GIS Weekly Review April 19th, 2012

Intergraph
Location Intelligence USA, Chicago, June 14-15
Location Summit Amsterdam

At the Esri Federal User Conference 2012, Brett Rose demonstrates how to use lidar and terrain data for surveillance and situational awareness.

One of the most audacious projects ever to come out of Google was the plan to photograph and map the inhabited world, one block at a time. But a report over the weekend from federal regulators has rekindled questions over exactly what the company was doing — questions the search giant has spent years trying not to answer.

While Autodesk does not talk about GIS much these days, embedded in their Autodesk Infrastructure Design Suite 2013 is a Utilities Workflow that offers intelligent model based software for meeting the complex needs of the SmartGrid, with GIS products built in. The emphasis appears to be on helping transform planning, design and management processes by capturing conditions at the start of the design process, useful for both designers and GIS professionals.

Reflections on CalGIS 2012 & Mobile GIS
April 16, 2012  by Matt Sheehan


Just back from CalGIS in Sacramento. An interesting two day conference. Our presentation; ‘Is mobile the Future of GIS?” was one of the last sessions on the Friday. Its a shame since we gave an overview of the mobile market space; in hindsight it would have been better positioned early in the conference. Even so, we still managed a good sized audience.

Is Mobile The Future of GIS?

The conference was made up of a cross section of GIS focused organisations across the state; both public and private. We were interested to see which themes were most discussed, and gauge where mobile fits into a traditionally web/desktop GIS focused conference.

The Geospatial Sector Faces the Music
April 16, 2012  by Mladen Stojic, President of Hexagon Geospatial

When thinking about the music business thirty years ago, only a handful of musical genres could be purchased as vinyl records or 8-track cassettes at the “record store.”  The platform quickly progressed from cassette tapes to compact discs and ultimately to the digital files, and the brick and mortar store has ultimately been replaced by e-commerce.  In terms of genres, we have so many variations of music that it’s virtually impossible to truly categorize all types.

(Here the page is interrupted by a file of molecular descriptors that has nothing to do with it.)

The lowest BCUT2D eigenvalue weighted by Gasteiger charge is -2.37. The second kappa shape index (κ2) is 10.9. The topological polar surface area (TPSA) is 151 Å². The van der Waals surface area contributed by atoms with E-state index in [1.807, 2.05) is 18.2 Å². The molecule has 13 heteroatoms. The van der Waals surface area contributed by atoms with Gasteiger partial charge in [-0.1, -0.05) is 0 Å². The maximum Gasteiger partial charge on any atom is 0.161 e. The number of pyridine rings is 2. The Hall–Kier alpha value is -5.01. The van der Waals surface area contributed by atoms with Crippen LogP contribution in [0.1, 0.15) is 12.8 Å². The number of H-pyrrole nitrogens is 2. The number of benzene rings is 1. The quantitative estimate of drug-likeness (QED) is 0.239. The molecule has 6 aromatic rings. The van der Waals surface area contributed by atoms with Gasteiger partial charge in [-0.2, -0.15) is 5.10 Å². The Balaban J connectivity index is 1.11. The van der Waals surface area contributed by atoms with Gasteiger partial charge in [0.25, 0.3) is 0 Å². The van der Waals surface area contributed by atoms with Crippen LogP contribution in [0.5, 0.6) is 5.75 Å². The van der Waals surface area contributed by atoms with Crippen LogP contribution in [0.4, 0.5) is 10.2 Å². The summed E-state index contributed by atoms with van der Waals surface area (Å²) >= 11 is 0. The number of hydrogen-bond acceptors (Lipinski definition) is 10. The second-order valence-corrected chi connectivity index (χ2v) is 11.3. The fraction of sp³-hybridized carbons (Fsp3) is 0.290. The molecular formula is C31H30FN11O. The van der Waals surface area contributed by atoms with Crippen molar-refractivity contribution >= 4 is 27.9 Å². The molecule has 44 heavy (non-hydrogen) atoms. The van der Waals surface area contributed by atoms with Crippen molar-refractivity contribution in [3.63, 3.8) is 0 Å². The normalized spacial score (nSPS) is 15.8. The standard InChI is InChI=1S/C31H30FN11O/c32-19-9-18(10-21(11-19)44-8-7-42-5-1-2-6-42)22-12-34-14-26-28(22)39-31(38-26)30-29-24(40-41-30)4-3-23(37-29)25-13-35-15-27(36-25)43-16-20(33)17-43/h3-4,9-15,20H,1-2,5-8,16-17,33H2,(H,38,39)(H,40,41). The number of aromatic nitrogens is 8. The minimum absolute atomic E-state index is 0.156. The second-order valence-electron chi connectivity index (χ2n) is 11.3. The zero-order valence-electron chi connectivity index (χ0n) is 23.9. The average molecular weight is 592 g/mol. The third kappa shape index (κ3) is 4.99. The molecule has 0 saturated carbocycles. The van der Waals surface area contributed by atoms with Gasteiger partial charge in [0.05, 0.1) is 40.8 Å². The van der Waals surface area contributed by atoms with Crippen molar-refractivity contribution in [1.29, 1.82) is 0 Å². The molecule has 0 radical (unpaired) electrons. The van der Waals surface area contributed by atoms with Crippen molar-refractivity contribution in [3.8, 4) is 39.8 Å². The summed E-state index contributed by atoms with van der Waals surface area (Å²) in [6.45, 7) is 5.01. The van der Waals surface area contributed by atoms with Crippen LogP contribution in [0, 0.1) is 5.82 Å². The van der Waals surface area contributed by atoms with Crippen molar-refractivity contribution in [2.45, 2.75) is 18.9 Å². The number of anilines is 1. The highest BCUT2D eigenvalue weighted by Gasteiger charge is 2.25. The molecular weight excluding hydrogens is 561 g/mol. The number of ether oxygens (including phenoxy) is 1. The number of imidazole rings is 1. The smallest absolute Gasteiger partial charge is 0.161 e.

Not only have music deliverables, varieties, and accessibility rapidly progressed, but also the industry itself – transitioning from a hierarchy of those recorded and promoted to a truly DIY approach, with intuitive tools for capturing music and endless vehicles for self-promotion courtesy of social media.  While many in the music industry balked at the rapid radical changes (fearing lost revenue), demand sparked innovation, enabling the masses to embrace and utilize technology as it emerged.

The importance of U.S. commercial satellite imagery
April 13, 2012  by Susan Smith

High resolution imagery of sub-meter – less than 40 inches – is only available from GeoEye, DigitalGlobe, Astrium Geo, and ImageSat. It is what the stuff of Google is made of. GeoEye and DigitalGlobe represent approximately 75% of this market, and 2/3 of their revenue is tied to the U.S.  government. There are lots of free, government sources of satellite imagery like Landsat, and weather satellites from NASA and NOAA, but these are not high-resolution satellites that can zoom in on your house, or support 3D modeling for engineering and virtual reality-type applications.

Read about why U.S. commercial satellite imagery is important:

The Fate of U.S. Commercial Satellite Imagery – and why you should care LBx Journal

 

Envisat stops sending data to earth
April 13, 2012  by Susan Smith

After just having celebrated its 10th anniversary of service on 1 March 2012, ESA’s Envisat stopped sending data to earth. The last contact between the satellite and the ground station in Kiruna, Sweden was established on Sunday, ever since no data has been received. ESA’s mission control is working to re-establish contact with the satellite. Launched in 2002, Envisat has orbited Earth more than 50 000 times delivering thousands of images and other data used for example for climate change studies or natural disaster mitigation supporting more than 4000 projects in over 70 countries.

One of the last images to be transmitted before the loss of contact. Picture: ESA

 

Intergraph
ITT Exelis
ESRI


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